As Kala Craig combed through a sales rack at Wee Chic in Lutherville, shopping for a baptismal dress for her daughter, she said she’s looking forward to Sunday.
Sunday is not only the day of her daughter’s baptism, but also the first day of Maryland’s tax-free week — and just in time for back-to-school shopping.
Craig’s 4-year-old son and 2-year-old daughter are quickly outgrowing everything, from clothes to furniture.
“It’ll make a big difference in these larger items,” the Laurel resident said.
Shop Maryland Tax-Free Week runs from Sunday through Aug. 18. Clothing and footwear under $100 will be exempt from the state’s 6 percent sales tax. The first $40 of a backpack or book bag are also exempt.
Families with children in elementary through high school are expected to shell out an average of $685 per child on back-to-school spending, according to the National Retail Federation. College-bound students will spend an average of $940. The federation expects more than $82 billion to be spent this year on back to school shopping.
Craig, whose children attend preschool at the Jewish Community Center, wants to save money for her kids’ college education.
“Every cent counts,” Craig said. “So if we have the tax-free exemption that means we can put money away for future investment.”
The full list of tax-exempt items includes products from adult diapers to bridal dresses to corsets, but many retailers focus their promotional efforts on back-to-school shopping.
The timing of tax-free week is intentional, according to a spokesman for Maryland Comptroller Peter Franchot.
“It tends to be a relatively slow week for retailers. It’s the middle of August,” spokesman Alan Brody said.
Tax-free week typically brings more shoppers to Ma Petite Shoe in Hampden, owner Susannah Siger said.
“It is a way to capture the people that are here and give them something fun to do,” Siger said. “It makes the least-busy time a little bit busier.”
Customers appreciate tax-free week, said Lori Isaac, one of Wee Chic’s managers.
”And we love it as a small business,” she said.
Families with young children are expected to spend the bulk of their back-to-school budgets on apparel, said Ana Serafin Smith, a retail federation spokeswoman. Shoes, backpacks, lunch boxes and electronics are also popular.
Electronics are not on the list of tax-exempt items, but savings on eligible items can prompt families to make larger purchases.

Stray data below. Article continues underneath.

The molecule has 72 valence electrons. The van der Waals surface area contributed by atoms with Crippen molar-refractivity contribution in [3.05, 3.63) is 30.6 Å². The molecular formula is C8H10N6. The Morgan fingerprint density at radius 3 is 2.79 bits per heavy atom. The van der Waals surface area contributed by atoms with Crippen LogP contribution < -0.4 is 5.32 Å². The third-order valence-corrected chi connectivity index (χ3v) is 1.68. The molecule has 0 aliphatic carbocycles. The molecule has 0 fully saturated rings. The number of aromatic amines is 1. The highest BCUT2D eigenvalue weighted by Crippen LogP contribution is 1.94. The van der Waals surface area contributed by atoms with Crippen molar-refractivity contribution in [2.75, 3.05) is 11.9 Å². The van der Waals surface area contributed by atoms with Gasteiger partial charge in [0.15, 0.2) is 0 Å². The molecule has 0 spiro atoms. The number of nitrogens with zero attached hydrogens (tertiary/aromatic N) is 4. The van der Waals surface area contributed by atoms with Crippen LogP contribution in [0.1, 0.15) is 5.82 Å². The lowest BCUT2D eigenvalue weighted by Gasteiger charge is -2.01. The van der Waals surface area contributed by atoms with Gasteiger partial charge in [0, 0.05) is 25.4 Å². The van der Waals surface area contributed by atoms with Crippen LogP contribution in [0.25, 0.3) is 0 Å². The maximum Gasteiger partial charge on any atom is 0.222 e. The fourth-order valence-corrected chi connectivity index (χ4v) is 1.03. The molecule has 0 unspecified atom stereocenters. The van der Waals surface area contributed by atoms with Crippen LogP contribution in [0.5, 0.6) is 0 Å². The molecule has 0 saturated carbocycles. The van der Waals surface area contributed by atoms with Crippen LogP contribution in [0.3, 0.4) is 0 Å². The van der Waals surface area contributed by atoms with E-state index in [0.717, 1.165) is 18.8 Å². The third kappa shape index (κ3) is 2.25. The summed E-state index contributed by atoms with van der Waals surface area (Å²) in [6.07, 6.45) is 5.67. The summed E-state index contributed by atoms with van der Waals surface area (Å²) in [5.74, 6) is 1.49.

Nicole Deford, 41, picked through a rack of dresses at Wee Chic for her 1-year-old daughter.
But for tax-free week, Deford is thinking about what she might buy for herself. Her birthday is next week.
“This tax-free opportunity pushes you to get the items you would consider a splurge,” she said. “It’s a good time to take advantage and hit those items on the list that have been in the figurative shopping cart.”
Big-box stores such as Target and Walmart take extra steps to direct customers to tax-exempt items.
The Walmart store in Cockeysville will use signs and announcements to highlight kids’ clothing and shoes, co-manager Bryan Vance said.
Laketia Knott, a preschool teacher from Ednor Gardens, said she’s looking forward to snagging deals on shoes and clothes for her children. Knott has a daughter and son at Baltimore Polytechnic Institute and two sons at Northwood Appold Community Academy Public Charter School.
“For me, it’s a big load lifted off of me because I have four kids,” Knott said. “It would be helpful if it happened more than once a year.”
Retailers know parents such as Knott are looking for deals this time of year.
Adam Sitzes, the manager of a Target store in east Baltimore, said the store would offer a 20 percent discount on school uniforms through Saturday. He also planned to increase staffing in the store during the week.
Tax-free week “helps drive traffic into the building,” Sitzes said. “Back-to-school and back-to-college season is our second-largest peak after holiday.”
It is not uncommon for retailers to stack on additional promotions during tax-free week.
“Stores can use it as a form of promotion and use it to promote other things in their stores that aren’t necessarily tax-free,” said Marie Yeh, a marketing professor at Loyola University Maryland. “It drives traffic.”
Siger, whose Hampden store specializes in socks and European shoes, will offer a 6 percent discount to shoppers. She said it would help certain items dip below the $100 limit for tax exemption.
“It’s just kind of like a fun and surprising thing for people,” Siger said. “Any reason to shop in Hampden, we embrace.”
Smith, of the National Retail Federation, said some consumers delay their shopping so they can take advantage of the promotions.
“A lot of shoppers tend to wait until tax-free week in their state or a nearby state to buy some of the more expensive items on their lists,” she said. “Because they’re getting that savings from taxes, they’re going to spend $20, $30, $50 more.”
As shoppers flock to malls, department stores and locally owned shops, the state officials expect Maryland to lose about $7 million in sales tax revenue.
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“Of course we’re going to lose money,” said Brody of the comptroller’s office.
He said the state will make up for some of the loss when shoppers purchase additional, non-exempt items.
Online shoppers can also reap the benefits of tax-free week, but analysts believe the annual event does push buyers into physical stores.
“It really encourages them to shop in brick-and-mortar stores in the state,” said Cailey Locklair Tolle, president of the Maryland Retailers Association. “It’s a much-needed bump that retailers appreciate.”
Emily Howell, 37, shopped at Wee Chic for a birthday gift for a friend’s son on Thursday. She planned to return next week to buy school clothes for her 4-year-old son, who starts pre-kindergarten in Towson this year.
Howell has two children.
“I spend so much on their clothes,” Howell said. “This is big for extra savings.”